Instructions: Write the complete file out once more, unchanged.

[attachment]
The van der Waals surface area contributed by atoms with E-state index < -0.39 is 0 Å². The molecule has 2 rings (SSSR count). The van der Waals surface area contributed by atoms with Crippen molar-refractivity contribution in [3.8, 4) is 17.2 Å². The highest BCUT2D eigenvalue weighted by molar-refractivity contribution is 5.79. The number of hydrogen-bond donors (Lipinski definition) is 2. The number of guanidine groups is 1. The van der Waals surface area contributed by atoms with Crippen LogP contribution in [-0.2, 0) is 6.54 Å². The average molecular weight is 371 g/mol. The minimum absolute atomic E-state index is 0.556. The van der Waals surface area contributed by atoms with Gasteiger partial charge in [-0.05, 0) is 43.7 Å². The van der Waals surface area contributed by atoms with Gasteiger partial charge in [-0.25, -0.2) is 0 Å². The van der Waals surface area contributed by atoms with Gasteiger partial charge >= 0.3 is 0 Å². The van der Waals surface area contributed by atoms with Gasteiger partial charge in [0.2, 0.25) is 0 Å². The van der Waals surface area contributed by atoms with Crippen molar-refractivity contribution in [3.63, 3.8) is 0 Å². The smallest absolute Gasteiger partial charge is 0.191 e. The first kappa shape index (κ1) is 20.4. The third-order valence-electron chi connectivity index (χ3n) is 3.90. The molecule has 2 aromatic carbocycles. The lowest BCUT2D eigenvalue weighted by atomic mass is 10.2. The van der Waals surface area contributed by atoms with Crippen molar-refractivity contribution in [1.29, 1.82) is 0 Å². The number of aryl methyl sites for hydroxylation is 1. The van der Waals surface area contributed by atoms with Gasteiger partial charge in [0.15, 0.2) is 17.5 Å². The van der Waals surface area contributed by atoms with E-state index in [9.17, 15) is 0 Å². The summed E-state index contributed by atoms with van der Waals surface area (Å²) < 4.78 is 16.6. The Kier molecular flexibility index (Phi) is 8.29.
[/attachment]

The van der Waals surface area contributed by atoms with E-state index < -0.39 is 0 Å². The molecule has 2 rings (SSSR count). The van der Waals surface area contributed by atoms with Crippen molar-refractivity contribution in [3.8, 4) is 17.2 Å². The highest BCUT2D eigenvalue weighted by molar-refractivity contribution is 5.79. The number of hydrogen-bond donors (Lipinski definition) is 2. The number of guanidine groups is 1. The van der Waals surface area contributed by atoms with Crippen LogP contribution in [-0.2, 0) is 6.54 Å². The average molecular weight is 371 g/mol. The minimum absolute atomic E-state index is 0.556. The van der Waals surface area contributed by atoms with Gasteiger partial charge in [-0.05, 0) is 43.7 Å². The van der Waals surface area contributed by atoms with Gasteiger partial charge in [-0.25, -0.2) is 0 Å². The van der Waals surface area contributed by atoms with Gasteiger partial charge >= 0.3 is 0 Å². The van der Waals surface area contributed by atoms with Gasteiger partial charge in [0.2, 0.25) is 0 Å². The van der Waals surface area contributed by atoms with Crippen molar-refractivity contribution in [3.63, 3.8) is 0 Å². The smallest absolute Gasteiger partial charge is 0.191 e. The first kappa shape index (κ1) is 20.4. The third-order valence-electron chi connectivity index (χ3n) is 3.90. The molecule has 2 aromatic carbocycles. The lowest BCUT2D eigenvalue weighted by atomic mass is 10.2. The van der Waals surface area contributed by atoms with Crippen molar-refractivity contribution in [1.29, 1.82) is 0 Å². The number of aryl methyl sites for hydroxylation is 1. The van der Waals surface area contributed by atoms with Gasteiger partial charge in [0.15, 0.2) is 17.5 Å². The van der Waals surface area contributed by atoms with E-state index in [9.17, 15) is 0 Å². The summed E-state index contributed by atoms with van der Waals surface area (Å²) < 4.78 is 16.6. The Kier molecular flexibility index (Phi) is 8.29.